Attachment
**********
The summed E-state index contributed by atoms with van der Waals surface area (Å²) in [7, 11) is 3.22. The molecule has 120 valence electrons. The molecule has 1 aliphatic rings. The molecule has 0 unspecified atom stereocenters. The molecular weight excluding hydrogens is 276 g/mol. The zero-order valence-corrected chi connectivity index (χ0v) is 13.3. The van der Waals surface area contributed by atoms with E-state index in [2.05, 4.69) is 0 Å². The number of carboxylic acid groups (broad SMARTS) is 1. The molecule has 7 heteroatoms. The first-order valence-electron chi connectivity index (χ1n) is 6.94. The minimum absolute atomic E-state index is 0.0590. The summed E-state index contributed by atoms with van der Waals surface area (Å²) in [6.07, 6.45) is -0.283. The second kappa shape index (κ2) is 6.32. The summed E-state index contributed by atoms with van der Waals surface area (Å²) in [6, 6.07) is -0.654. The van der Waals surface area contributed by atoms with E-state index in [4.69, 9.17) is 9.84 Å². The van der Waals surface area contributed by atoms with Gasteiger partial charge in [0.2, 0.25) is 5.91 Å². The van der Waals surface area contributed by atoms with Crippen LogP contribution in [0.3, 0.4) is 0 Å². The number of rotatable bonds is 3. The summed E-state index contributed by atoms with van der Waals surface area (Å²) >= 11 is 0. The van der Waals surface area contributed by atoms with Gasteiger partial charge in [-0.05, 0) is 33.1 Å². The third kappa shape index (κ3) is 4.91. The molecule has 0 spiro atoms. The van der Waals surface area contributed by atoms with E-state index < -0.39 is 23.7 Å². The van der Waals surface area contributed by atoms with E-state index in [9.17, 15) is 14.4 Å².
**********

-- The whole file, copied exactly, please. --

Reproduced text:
The summed E-state index contributed by atoms with van der Waals surface area (Å²) in [7, 11) is 3.22. The molecule has 120 valence electrons. The molecule has 1 aliphatic rings. The molecule has 0 unspecified atom stereocenters. The molecular weight excluding hydrogens is 276 g/mol. The zero-order valence-corrected chi connectivity index (χ0v) is 13.3. The van der Waals surface area contributed by atoms with E-state index in [2.05, 4.69) is 0 Å². The number of carboxylic acid groups (broad SMARTS) is 1. The molecule has 7 heteroatoms. The first-order valence-electron chi connectivity index (χ1n) is 6.94. The minimum absolute atomic E-state index is 0.0590. The summed E-state index contributed by atoms with van der Waals surface area (Å²) in [6.07, 6.45) is -0.283. The second kappa shape index (κ2) is 6.32. The summed E-state index contributed by atoms with van der Waals surface area (Å²) in [6, 6.07) is -0.654. The van der Waals surface area contributed by atoms with E-state index in [4.69, 9.17) is 9.84 Å². The van der Waals surface area contributed by atoms with Gasteiger partial charge in [0.2, 0.25) is 5.91 Å². The van der Waals surface area contributed by atoms with Crippen LogP contribution in [0.3, 0.4) is 0 Å². The number of rotatable bonds is 3. The summed E-state index contributed by atoms with van der Waals surface area (Å²) >= 11 is 0. The van der Waals surface area contributed by atoms with Gasteiger partial charge in [-0.05, 0) is 33.1 Å². The third kappa shape index (κ3) is 4.91. The molecule has 0 spiro atoms. The van der Waals surface area contributed by atoms with E-state index < -0.39 is 23.7 Å². The van der Waals surface area contributed by atoms with E-state index in [9.17, 15) is 14.4 Å².